Around half a million Australians with heart disease have skipped critical check-ups during the COVID-19 pandemic, putting them at risk of a heart attack or stroke.
While heart disease remains the nation's single biggest killer, it's fallen off the radar for many Australians, the Heart Foundation says.
Its survey of more than 5000 Australian adults, released on World Heart Day on Tuesday, found people with heart disease, or at high risk of heart disease, were more likely to have missed or delayed an appointment with their GP between April and August than other Australians (27 per cent versus 17 per cent).
With 2.1 million Australians living with heart disease or at high risk of heart disease, the Heart Foundation has calculated more than 500,000 of them have skipped potentially life-saving check-ups during the pandemic.
About one-in-five people at highest risk said they were unlikely to attend future appointments with their GP because of concerns about COVID-19.
People with heart disease are more vulnerable to severe complications if infected with COVID-19.
Heart Foundation general manager of heart health, Bill Stavreski, urged Australians not to let the COVID-19 "fear factor" stop them from getting check-ups.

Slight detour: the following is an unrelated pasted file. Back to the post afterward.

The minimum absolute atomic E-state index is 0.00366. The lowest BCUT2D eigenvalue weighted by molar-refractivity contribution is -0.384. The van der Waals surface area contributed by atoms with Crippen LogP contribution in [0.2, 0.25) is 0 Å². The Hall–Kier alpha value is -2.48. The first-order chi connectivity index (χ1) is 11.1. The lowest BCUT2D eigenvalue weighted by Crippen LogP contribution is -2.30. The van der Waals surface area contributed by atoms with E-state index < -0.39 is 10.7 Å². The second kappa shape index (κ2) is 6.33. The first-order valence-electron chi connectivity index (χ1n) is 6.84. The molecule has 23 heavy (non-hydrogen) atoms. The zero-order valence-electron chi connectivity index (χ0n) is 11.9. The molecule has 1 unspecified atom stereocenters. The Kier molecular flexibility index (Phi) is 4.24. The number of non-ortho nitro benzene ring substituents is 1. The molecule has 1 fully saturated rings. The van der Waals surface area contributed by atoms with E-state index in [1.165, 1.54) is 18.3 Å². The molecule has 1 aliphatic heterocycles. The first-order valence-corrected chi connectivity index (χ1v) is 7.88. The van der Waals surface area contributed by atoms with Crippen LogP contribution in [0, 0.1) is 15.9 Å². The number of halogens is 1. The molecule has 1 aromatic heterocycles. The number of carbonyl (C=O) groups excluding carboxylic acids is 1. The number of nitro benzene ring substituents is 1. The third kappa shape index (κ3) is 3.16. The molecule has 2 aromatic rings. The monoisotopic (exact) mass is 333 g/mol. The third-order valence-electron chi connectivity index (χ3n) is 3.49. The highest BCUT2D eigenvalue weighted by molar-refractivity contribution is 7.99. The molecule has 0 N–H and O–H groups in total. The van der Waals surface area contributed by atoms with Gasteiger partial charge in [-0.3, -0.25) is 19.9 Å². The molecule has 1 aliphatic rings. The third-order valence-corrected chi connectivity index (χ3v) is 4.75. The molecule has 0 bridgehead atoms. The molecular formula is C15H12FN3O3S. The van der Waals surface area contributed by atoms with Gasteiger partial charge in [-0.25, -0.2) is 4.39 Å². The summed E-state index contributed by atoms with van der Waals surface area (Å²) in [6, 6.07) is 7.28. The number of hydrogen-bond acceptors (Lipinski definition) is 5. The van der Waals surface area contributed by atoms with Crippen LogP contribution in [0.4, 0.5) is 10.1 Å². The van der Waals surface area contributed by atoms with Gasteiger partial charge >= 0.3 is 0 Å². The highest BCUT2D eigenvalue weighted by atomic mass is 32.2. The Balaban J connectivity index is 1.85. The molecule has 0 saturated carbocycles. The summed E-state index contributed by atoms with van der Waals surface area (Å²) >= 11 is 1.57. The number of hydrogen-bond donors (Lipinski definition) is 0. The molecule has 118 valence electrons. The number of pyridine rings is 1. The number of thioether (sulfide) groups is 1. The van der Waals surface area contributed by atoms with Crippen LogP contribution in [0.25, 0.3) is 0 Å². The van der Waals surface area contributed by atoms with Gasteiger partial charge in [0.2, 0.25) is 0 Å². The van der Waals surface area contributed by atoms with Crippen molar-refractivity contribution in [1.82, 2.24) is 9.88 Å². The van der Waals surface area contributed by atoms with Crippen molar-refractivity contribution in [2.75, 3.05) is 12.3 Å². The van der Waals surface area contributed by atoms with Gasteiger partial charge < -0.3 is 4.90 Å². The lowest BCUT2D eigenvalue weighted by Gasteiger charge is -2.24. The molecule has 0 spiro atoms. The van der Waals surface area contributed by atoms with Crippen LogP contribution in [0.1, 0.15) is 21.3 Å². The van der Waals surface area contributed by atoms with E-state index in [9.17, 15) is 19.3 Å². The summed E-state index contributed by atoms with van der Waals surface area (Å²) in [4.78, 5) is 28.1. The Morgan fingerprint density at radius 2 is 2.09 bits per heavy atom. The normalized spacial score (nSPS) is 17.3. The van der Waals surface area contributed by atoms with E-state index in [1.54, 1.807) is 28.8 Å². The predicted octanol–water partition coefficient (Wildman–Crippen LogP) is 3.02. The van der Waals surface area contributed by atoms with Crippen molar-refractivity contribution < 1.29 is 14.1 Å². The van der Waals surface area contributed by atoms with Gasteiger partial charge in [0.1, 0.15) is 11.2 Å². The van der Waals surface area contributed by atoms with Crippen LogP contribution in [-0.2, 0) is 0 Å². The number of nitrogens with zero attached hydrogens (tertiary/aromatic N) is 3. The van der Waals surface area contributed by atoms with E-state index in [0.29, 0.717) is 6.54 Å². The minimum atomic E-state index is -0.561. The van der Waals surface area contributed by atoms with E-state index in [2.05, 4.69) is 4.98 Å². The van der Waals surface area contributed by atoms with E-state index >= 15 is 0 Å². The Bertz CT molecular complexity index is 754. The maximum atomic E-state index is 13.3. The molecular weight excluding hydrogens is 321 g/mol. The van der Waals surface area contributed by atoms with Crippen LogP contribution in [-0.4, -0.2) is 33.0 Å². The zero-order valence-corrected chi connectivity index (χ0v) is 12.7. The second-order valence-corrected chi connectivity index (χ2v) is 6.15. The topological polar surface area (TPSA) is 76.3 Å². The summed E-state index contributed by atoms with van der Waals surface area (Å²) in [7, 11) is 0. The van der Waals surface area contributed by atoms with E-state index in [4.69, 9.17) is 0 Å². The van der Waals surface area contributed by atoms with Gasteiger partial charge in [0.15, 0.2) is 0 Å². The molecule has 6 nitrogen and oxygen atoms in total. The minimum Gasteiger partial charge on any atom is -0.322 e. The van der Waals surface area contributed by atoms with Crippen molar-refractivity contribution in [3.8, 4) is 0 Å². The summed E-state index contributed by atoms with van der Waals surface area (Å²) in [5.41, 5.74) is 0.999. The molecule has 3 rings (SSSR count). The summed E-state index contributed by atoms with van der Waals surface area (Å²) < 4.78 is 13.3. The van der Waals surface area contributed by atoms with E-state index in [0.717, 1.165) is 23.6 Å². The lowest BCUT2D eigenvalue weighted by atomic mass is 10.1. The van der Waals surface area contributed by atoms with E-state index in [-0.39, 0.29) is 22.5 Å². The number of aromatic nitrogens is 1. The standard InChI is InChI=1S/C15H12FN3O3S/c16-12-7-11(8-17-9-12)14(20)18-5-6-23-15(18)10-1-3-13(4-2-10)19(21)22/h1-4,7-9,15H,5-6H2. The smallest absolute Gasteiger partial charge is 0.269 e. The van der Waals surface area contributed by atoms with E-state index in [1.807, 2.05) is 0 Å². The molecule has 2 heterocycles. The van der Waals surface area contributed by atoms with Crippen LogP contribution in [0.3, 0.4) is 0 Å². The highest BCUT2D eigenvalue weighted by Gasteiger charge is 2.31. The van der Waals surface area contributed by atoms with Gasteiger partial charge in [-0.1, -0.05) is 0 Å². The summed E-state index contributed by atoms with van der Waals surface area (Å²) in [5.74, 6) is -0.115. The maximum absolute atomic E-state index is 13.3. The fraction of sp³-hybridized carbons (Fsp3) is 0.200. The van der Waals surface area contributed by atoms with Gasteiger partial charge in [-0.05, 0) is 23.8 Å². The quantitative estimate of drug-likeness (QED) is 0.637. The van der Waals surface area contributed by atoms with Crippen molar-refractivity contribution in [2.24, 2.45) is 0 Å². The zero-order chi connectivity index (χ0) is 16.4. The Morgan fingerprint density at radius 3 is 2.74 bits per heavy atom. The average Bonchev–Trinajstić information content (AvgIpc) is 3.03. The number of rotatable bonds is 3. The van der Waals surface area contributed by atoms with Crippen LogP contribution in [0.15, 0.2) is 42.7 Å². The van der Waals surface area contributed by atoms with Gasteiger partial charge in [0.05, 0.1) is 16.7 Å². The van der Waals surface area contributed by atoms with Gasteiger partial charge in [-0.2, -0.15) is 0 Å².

"Heart disease doesn't stop during a pandemic," Mr Stavreski said.
"It is vital that you continue to monitor your heart health and stay in contact with your GP, and there are options to do this safely via telehealth or in person."
Restrictions were lifted in most states and territories in August but about 30 per cent of people surveyed with heart disease were still avoiding GP appointments.
There had also been a drop-off in people speaking to doctors about risk factors compared with pre-COVID-19 levels.
The biggest dip was in people discussing their blood pressure or cholesterol with their GP, despite 6.2 million Australians having high blood pressure and 7.1 having high cholesterol.
These conditions are known as 'silent killers' because there are often no obvious signs or symptoms, yet they put you at higher risk of a heart attack or stroke.
"Getting your blood pressure and cholesterol checked is an essential part of managing your risk of heart disease, so we would urge Australians not to put it off any longer," Mr Stavreski said.